Goldman Sachs expects the Indian government to curb its investment spending in the coming years as it curbs its budget deficit. This could give the private sector more scope to pick up the slack.
The Indian government has budgeted a record 10 trillion rupees ($120 billion) for investment in the fiscal year through March 2024. However, the government is also committed to bringing down its budget deficit to 4.5% of GDP in 2025-26 from 5.9% in the current year.
The Indian government plans to curb its budget deficit by rationalizing subsidies, increasing tax revenue, enhancing asset monetization, and cutting back wasteful expenditures.
On rationalizing subsidies, the government plans to reduce subsidies on food, fertilizer, and fuel, which are a major drain on the budget. On increasing tax revenue, the Indian government is looking to increase tax revenue by widening the tax base and improving tax compliance. On enhancing asset monetization, the government plans to sell off non-core assets, such as public sector companies and land, to raise revenue. On cutting back wasteful expenditures, the Indian government is committed to cutting back wasteful expenditures such as travel and entertainment costs.
In addition to the above measures, the government is also focusing on boosting economic growth. This will help to increase tax revenue and reduce the need for government borrowing.
Goldman Sachs economists Santanu Sengupta, Arjun Varma, and Andrew Tilton wrote in a note on Monday, "The rapid pace in capital expenditure growth in the past few years cannot be sustained going forward." The economists expect private sector investment activity to pick up in the coming years, driven by domestic demand and easing of supply-side bottlenecks.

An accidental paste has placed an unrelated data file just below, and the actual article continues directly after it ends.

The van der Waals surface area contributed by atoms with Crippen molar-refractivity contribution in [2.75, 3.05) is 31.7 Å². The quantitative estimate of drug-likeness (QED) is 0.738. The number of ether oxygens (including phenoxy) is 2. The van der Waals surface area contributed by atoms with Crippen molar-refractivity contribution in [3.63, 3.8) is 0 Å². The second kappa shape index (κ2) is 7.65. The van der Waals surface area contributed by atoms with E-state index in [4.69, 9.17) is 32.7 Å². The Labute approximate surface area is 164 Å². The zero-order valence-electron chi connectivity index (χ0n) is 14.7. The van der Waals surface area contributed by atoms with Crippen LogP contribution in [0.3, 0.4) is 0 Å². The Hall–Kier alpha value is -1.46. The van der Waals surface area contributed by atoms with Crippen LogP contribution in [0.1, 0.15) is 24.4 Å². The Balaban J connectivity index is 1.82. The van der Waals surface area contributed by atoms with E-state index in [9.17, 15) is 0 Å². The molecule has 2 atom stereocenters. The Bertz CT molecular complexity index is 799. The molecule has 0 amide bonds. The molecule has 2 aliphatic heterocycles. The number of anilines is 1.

The Indian government has been focusing on boosting infrastructure investment in recent years. This has helped to boost economic growth and create jobs. However, the government's high level of investment has also contributed to the rising budget deficit.
The government's decision to curb its investment spending could have a mixed impact on the economy. On the one hand, it could help to reduce the budget deficit and make the economy more sustainable in the long term. On the other hand, it could also slow down economic growth in the short term.
Goldman Sachs is also a major investor in Indian government bonds and corporate debt. The firm's investment in India is driven by its long-term bullish view on the Indian economy. India is one of the fastest-growing major economies in the world, with a young and growing population. The country is also undergoing a rapid digital transformation.
It is important to note that Goldman Sachs' forecast is just that: a forecast. The actual outcome will depend on a number of factors, including the government's fiscal policies and the performance of the private sector.